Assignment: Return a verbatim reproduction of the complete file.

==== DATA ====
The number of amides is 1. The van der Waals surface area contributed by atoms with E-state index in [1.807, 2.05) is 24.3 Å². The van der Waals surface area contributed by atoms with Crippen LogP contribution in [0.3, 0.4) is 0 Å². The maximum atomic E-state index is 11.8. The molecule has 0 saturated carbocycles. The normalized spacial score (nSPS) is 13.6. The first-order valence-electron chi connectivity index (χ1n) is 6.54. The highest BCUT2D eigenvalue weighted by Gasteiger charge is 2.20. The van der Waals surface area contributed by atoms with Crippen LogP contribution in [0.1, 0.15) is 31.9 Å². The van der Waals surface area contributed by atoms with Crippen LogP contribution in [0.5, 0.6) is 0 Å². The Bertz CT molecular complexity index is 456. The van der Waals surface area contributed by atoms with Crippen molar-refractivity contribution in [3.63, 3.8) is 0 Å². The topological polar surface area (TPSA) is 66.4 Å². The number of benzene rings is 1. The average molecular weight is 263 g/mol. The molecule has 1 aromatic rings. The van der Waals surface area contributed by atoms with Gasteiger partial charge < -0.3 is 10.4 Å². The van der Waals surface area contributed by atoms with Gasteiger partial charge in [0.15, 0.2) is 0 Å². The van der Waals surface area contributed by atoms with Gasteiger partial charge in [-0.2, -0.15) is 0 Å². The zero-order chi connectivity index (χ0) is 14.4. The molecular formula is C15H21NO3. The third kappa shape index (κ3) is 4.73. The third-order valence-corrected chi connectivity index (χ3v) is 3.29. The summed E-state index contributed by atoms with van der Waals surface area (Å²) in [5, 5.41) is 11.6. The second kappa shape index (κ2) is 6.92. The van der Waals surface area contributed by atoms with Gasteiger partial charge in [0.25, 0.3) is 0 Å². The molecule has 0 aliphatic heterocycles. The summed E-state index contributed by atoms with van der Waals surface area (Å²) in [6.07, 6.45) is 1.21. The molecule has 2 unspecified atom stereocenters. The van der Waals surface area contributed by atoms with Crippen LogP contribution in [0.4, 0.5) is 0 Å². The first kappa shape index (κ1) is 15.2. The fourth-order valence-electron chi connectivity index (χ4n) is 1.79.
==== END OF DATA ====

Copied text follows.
The number of amides is 1. The van der Waals surface area contributed by atoms with E-state index in [1.807, 2.05) is 24.3 Å². The van der Waals surface area contributed by atoms with Crippen LogP contribution in [0.3, 0.4) is 0 Å². The maximum atomic E-state index is 11.8. The molecule has 0 saturated carbocycles. The normalized spacial score (nSPS) is 13.6. The first-order valence-electron chi connectivity index (χ1n) is 6.54. The highest BCUT2D eigenvalue weighted by Gasteiger charge is 2.20. The van der Waals surface area contributed by atoms with Crippen LogP contribution in [0.1, 0.15) is 31.9 Å². The van der Waals surface area contributed by atoms with Crippen LogP contribution in [0.5, 0.6) is 0 Å². The Bertz CT molecular complexity index is 456. The van der Waals surface area contributed by atoms with Crippen molar-refractivity contribution in [3.63, 3.8) is 0 Å². The topological polar surface area (TPSA) is 66.4 Å². The number of benzene rings is 1. The average molecular weight is 263 g/mol. The molecule has 1 aromatic rings. The van der Waals surface area contributed by atoms with Gasteiger partial charge < -0.3 is 10.4 Å². The van der Waals surface area contributed by atoms with Gasteiger partial charge in [0.15, 0.2) is 0 Å². The van der Waals surface area contributed by atoms with Gasteiger partial charge in [-0.2, -0.15) is 0 Å². The zero-order chi connectivity index (χ0) is 14.4. The molecular formula is C15H21NO3. The third kappa shape index (κ3) is 4.73. The third-order valence-corrected chi connectivity index (χ3v) is 3.29. The summed E-state index contributed by atoms with van der Waals surface area (Å²) in [5, 5.41) is 11.6. The second kappa shape index (κ2) is 6.92. The van der Waals surface area contributed by atoms with Gasteiger partial charge in [0.25, 0.3) is 0 Å². The molecule has 0 aliphatic heterocycles. The summed E-state index contributed by atoms with van der Waals surface area (Å²) in [6.07, 6.45) is 1.21. The molecule has 2 unspecified atom stereocenters. The van der Waals surface area contributed by atoms with Crippen LogP contribution in [0.4, 0.5) is 0 Å². The first kappa shape index (κ1) is 15.2. The fourth-order valence-electron chi connectivity index (χ4n) is 1.79.